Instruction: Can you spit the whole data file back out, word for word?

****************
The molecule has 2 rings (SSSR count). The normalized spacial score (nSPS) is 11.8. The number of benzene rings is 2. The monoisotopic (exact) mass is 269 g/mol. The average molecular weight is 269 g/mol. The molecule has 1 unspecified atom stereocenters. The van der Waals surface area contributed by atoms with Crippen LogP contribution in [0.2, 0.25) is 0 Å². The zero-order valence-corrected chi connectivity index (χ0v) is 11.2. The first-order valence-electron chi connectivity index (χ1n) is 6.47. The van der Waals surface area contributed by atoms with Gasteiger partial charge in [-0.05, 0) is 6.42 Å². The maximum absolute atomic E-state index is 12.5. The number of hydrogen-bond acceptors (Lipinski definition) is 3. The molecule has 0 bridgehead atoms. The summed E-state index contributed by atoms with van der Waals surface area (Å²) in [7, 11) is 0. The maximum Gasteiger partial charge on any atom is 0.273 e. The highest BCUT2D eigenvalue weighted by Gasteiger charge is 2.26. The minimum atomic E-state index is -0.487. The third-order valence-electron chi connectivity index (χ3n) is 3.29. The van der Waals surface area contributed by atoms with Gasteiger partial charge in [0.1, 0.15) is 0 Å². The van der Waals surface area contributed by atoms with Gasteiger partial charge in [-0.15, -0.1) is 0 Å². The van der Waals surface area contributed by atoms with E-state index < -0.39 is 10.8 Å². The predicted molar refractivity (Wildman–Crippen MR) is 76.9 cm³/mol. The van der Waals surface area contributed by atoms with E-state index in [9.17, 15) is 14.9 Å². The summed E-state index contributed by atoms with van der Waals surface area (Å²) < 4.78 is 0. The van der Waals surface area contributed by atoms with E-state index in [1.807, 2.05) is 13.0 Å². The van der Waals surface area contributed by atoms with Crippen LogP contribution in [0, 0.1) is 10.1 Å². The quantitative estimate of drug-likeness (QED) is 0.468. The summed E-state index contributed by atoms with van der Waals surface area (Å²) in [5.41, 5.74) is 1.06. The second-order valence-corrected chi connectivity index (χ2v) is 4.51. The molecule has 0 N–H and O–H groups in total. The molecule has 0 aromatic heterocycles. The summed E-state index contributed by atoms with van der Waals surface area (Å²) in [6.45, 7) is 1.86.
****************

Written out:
The molecule has 2 rings (SSSR count). The normalized spacial score (nSPS) is 11.8. The number of benzene rings is 2. The monoisotopic (exact) mass is 269 g/mol. The average molecular weight is 269 g/mol. The molecule has 1 unspecified atom stereocenters. The van der Waals surface area contributed by atoms with Crippen LogP contribution in [0.2, 0.25) is 0 Å². The zero-order valence-corrected chi connectivity index (χ0v) is 11.2. The first-order valence-electron chi connectivity index (χ1n) is 6.47. The van der Waals surface area contributed by atoms with Gasteiger partial charge in [-0.05, 0) is 6.42 Å². The maximum absolute atomic E-state index is 12.5. The number of hydrogen-bond acceptors (Lipinski definition) is 3. The molecule has 0 bridgehead atoms. The summed E-state index contributed by atoms with van der Waals surface area (Å²) in [7, 11) is 0. The maximum Gasteiger partial charge on any atom is 0.273 e. The highest BCUT2D eigenvalue weighted by Gasteiger charge is 2.26. The minimum atomic E-state index is -0.487. The third-order valence-electron chi connectivity index (χ3n) is 3.29. The van der Waals surface area contributed by atoms with Gasteiger partial charge in [0.1, 0.15) is 0 Å². The van der Waals surface area contributed by atoms with Gasteiger partial charge in [-0.15, -0.1) is 0 Å². The van der Waals surface area contributed by atoms with E-state index < -0.39 is 10.8 Å². The predicted molar refractivity (Wildman–Crippen MR) is 76.9 cm³/mol. The van der Waals surface area contributed by atoms with E-state index in [9.17, 15) is 14.9 Å². The summed E-state index contributed by atoms with van der Waals surface area (Å²) < 4.78 is 0. The van der Waals surface area contributed by atoms with E-state index in [1.807, 2.05) is 13.0 Å². The van der Waals surface area contributed by atoms with Crippen LogP contribution in [0, 0.1) is 10.1 Å². The quantitative estimate of drug-likeness (QED) is 0.468. The summed E-state index contributed by atoms with van der Waals surface area (Å²) in [5.41, 5.74) is 1.06. The second-order valence-corrected chi connectivity index (χ2v) is 4.51. The molecule has 0 N–H and O–H groups in total. The molecule has 0 aromatic heterocycles. The summed E-state index contributed by atoms with van der Waals surface area (Å²) in [6.45, 7) is 1.86.